[ Pobierz całość w formacie PDF ]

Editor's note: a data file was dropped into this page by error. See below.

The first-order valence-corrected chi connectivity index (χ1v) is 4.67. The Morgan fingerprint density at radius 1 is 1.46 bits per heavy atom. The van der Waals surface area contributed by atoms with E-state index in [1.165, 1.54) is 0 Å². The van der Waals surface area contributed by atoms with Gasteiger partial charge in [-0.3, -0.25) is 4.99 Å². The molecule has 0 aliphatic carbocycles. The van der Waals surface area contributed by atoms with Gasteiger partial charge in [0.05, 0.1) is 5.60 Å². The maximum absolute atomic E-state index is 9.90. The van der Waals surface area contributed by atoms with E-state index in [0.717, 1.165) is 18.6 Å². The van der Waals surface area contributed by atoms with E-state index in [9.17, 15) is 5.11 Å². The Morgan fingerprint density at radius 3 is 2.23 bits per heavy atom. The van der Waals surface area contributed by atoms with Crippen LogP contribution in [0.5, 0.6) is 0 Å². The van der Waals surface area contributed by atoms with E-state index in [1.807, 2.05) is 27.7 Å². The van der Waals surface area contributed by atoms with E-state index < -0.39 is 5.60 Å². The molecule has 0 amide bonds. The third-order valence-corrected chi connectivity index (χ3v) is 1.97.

.1655 Cyrano dies on July 28, possibly of injuries sustained when a scrap of wood falls from a building and strikes him on the head (some believe the accident was planned) or from complications of a venereal disease.1657 Cyrano’s Histoire comique des états et empires de la lune (Comical History of the States and Empires of the Moon) appears posthumously.In this and a companion volume, Histoire comique des états et empires de la soleil (Comical History of the States and Empires of the Sun), published in 1662, he satirizes contemporary socety and the prevailing belief that Earth is the center of the universe.1858 Cyrano’s works are published for the first time since the seventeenth century.1868 Edmond Rostand is born into a well-off family in Marseille on May 1.1872 De Bergerac’s tragedy Le Mort d’ Agrippine is revived for one performance in Paris.1878 Rostand begins his studies at the lycee of Marseille.1884 The Rostands move to Paris, and Edmond continues his studies at the College Stanislas.Miguel de Cervantes, William Shakespeare, Victor Hugo, and Theodore de Banville are his literary heroes.1887 The Académie de Marseille gives Rostand top honors for his entry in the essay contest “Deux romanciers de Provence: Honoré d‘Urfé et Emile Zola” (“Two Provencal Romantic Writers: Honoré d’ Urfé and Emile Zola”).1888 While on vacation in the Pyrenees, Rostand meets aspiring poet Rosemonde Gerard, goddaughter of the poet Leconte de Lisle, and falls in love.1889 The Eiffel Tower is completed.Rostand’s first play, a four-act, vaudeville-style piece called Le Gant rouge (The Red Glove), written with Gérard’s half-brother, William Lee, premiers without success.1890 Rostand and Gerard marry.Gerard helps Rostand publish his first collection of verse, Les Musardises, to critical praise.1892 The Comédie-Française accepts Rostand’s Les Romanesques (The Romancers), Rostand’s first full-length play.1894 Les Romanesques premiers at the Comédie-Française.An innocent Jewish army officer named Alfred Dreyfus is convicted of leaking French military secrets to Germany, beginning the disastrous Dreyfus Affair, which deeply divides France.1895 Sarah Bernhardt stars in the premiere of La Princesse lointaine (The Faraway Princess), which Rostand wrote with the star in mind, but it closes before finishing its 35-performance contract.Bernhardt introduces Rostand to well-known actor Constant Coquelin, who asks Rostand to write him a part in his next play.The role and the play will be Cyrano de Bergerac.1897 La Samaritaine (The Woman of Samaria), starring Bernhardt, premiers in April, and has a brief yet popular run.President François Grévy is forced to resign upon the revelation that his son-in-law, Daniel Wilson, has been selling membership in theLegion d‘Honneur.The Dreyfus Affair reaches its peak, rocking France, as Mathieu Dreyfus discovers that the army and government are suppressing evidence that would exonerate his brother, Alfred.In the midst of the turmoil Cyrano de Bergerac premieres on December 28, to enormous success.1898 Four days after the premiere of Cyrano, Rostand is created chevalier de la Legion d’ Honneur and President Felix Faure attends a performance.Emile Zola publishes the immensely influential pro-Dreyfus article “J’ accuse,” which results in Zola’s imprisonment.Despite Rostand’s conservative background, he sides quietly with the Dreyfus supporters, who include Marcel Proust and Anatole France.Cyrano premieres simultaneously in Philadelphia and New York.The Paris Metro opens.1899 A comic opera based on Cyrano opens in New York.The Cour de Cassation (French Supreme Court) orders a retrial for Dreyfus, who receives a presidential pardon.1900 Rostand’s L‘Aiglon (The Eaglet), starring Bernhardt, premiers to moderate success.Rostand’s health is declining, and he withdraws to Cambo-les-bains in the Pyrenees.He does not complete another play for ten years.Coquelin and Bernhardt perform Cyrano in New York.1901 Rostand is elected to the Académie française, but his continuing poor health prevents him from making an acceptance address.He is created officier de la Legion d’ Honneur.Coquelin and Bernhardt perform Cyrano in London.Henri Toulouse- Lautrec, who created a lithograph of Coquelin playing Cyrano, dies.1902 Rostand receives a commission to travel to Hernani, Spain, to participate in festivities marking the centenary of Victor Hugo’s birth.André Gide’s The Immoralist appears.Zola dies.1905 Rostand more or less retires to a residence he has built near Cambo-les-bains with his earnings from Cyrano.He will spend the rest of his life living in this house.1910 Chantecler, an experimental drama based on stories of fabulist Jean de La Fontaine, premiers to disappointing reviews.The next year Rostand finishes most of his final play, Le Dernière Nuit de Don Juan (The Last Night of Don Juan), inspired by Miguel de Cervantes’s novel Don Quixote, but does not release it.1913 Cyrano has its thousandth performance in Paris.Marcel Proust publishes the first part of A la recherche du temps perdu.1914 World War I begins.1915 Rostand visits the trenches.1916 Le Vol de la Marseillaise (The Flight of the Marseillaise), a collection of Rostand’s World War I poetry, appears.1918 Rostand falls victim to the Spanish flu and dies in Paris on December 2, six weeks after the end of World War I.His current partner, Mary Marquet, as well as Gerard and their two sons, Maurice, a novelist and critic, and Jean, a notable scientist and writer, survive him.1922 Le Dernière Nuit de Don Juan premiers.INTRODUCTIONA great deal of lore surrounds the premiere of Cyrano de Bergerac at the Theatre de la Porte-Saint-Martin in Paris on December 28, 1897.That just before the curtain went up, Rostand fell at the feet of leading actor Constant Coquelin and exclaimed: “Forgive me! Oh, forgive me, my friend, for having dragged you into this disastrous adventure!” That he then donned a costume and slipped onstage during the first act, causing surprise and confusion among the actors.That the first act was greeted with bravos, the following ones with standing ovations, and the final scene with forty-two curtain calls, so many that at two o’clock in the morning the exhausted stage manager simply left the curtain open and went home to bed.Much of this lore comes from an interview given by Rostand himself, as well as from an account of opening night by his wife, Rosemonde Gérard.Theater people, especially when they are also interested parties, can be relied upon to dramatize a little; it is indeed their prerogative.Still, by any account, Cyrano de Bergerac was an immense, indeed a phenomenal, success.At twenty-nine—the English critic Sir Max Beerbohm referred to him as “the talented boy-playwright”—Rostand became what we now know as an overnight sensation: Only Victor Hugo, and then only after a long career as a writer and statesman, had known the kind of fame and glory that Rostand achieved in a single night.Paris was in a collective swoon.The most caustic of theater critics—men who were paid to be nasty—hailed Cyrano as “the most beautiful dramatic poem to appear for half a century” (Emile Faguet in Le Journal des débats) and spoke of December 2 8 as “a date that will live in the annals of the theater” (Francisque Sarcey of Le Temps).The 29th started out pretty well, too: On that day the French Minister of Education nominated Rostand for the Legion d‘Honneur, France’s highest honor.Two days later, just in time for the New Year’s honors list, the decree officially naming him a chevalier de la Legion d’Honneur had found its way onto the desk of Felix Faure, president of the Republic, who, having signed it, booked a loge at the Theatre de la Porte-Saint-Martin for himself and his family.More laurels were to follow [ Pobierz całość w formacie PDF ]